The Phenotype of Recovery III: Delay Discounting Predicts Abstinence Self-Efficacy Among Individuals in Recovery From Substance Use Disorders


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Abstract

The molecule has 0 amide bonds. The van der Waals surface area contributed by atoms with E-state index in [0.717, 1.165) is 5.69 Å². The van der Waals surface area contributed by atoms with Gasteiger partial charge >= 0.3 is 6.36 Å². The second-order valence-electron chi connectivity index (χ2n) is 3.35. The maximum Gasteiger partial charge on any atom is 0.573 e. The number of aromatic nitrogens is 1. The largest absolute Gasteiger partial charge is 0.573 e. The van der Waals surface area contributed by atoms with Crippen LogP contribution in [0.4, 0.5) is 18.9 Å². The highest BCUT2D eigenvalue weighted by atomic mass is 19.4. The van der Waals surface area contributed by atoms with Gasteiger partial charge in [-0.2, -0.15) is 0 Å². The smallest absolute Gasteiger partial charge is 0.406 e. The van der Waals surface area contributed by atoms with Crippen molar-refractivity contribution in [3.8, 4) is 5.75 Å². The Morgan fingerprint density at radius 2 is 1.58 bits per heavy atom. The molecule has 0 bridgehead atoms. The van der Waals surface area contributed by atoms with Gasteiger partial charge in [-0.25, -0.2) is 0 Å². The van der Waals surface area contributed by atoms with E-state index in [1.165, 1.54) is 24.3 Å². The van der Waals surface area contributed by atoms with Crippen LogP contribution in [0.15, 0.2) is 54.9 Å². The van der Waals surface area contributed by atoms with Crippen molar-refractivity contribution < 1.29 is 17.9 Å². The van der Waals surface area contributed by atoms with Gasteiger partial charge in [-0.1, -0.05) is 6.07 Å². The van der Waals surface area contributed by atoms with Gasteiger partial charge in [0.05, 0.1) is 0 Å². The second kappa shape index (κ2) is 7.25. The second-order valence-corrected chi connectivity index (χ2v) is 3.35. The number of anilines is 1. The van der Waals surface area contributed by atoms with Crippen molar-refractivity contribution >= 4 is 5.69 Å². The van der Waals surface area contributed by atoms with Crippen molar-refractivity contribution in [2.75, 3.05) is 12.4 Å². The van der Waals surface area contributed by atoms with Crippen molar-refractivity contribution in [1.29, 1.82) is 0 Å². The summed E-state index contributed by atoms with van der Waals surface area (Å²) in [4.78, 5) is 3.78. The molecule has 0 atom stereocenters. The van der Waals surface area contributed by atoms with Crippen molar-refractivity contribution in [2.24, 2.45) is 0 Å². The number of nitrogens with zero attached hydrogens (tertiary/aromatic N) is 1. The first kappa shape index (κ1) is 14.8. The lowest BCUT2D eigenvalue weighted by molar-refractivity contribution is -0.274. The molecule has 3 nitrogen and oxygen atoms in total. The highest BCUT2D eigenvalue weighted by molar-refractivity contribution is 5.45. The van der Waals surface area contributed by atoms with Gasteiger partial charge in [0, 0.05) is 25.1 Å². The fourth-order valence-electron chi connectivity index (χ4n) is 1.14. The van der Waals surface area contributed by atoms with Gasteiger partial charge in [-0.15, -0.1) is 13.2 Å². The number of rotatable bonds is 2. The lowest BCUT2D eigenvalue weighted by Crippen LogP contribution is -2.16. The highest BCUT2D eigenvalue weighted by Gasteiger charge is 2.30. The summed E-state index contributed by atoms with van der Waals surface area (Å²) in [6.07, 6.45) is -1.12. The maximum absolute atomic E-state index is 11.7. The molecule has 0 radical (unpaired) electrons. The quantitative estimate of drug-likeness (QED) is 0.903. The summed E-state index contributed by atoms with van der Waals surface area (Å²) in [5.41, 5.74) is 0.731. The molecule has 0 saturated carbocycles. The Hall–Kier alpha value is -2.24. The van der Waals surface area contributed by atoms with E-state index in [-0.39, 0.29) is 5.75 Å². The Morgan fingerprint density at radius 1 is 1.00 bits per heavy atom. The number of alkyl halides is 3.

Abstinence self-efficacy (ASE) and delay discounting predict treatment outcomes and risk of relapse. Associations between delay discounting and ASE among individuals in recovery from substance use have not been investigated. Data from 216 individuals in recovery from substance abuse recruited from The International Quit & Recovery Registry, an ongoing online data collection program used to understand addiction and how people succeed in recovery, were included in the analysis. Discounting rates were assessed using an adjusting-delay task, and ASE was assessed using the Relapse Situation Efficacy Questionnaire (RSEQ). Delay discounting was a significant predictor of ASE, even after controlling for age, gender, race, ethnicity, annual income, education level, marital status, and primary addiction. Context-specific factors of relapse included Negative Affect, Positive Affect, Restrictive Situations (to drug use), Idle Time, Social-Food Situations, Low Arousal, and Craving. A principal component analysis of RSEQ factors in the current sample revealed that self-efficacy scores were primarily unidimensional and not situation specific. The current study expands the generality of delay discounting and indicates that discounting rates predict ASE among individuals in recovery from substance use disorders. This finding supports the recent characterizations of delay discounting as a candidate behavioral marker of addiction and may serve as a basis to better identify and target subgroups that need unique or more intensive interventions to address higher risks of relapse and increase their likelihood of abstinence.

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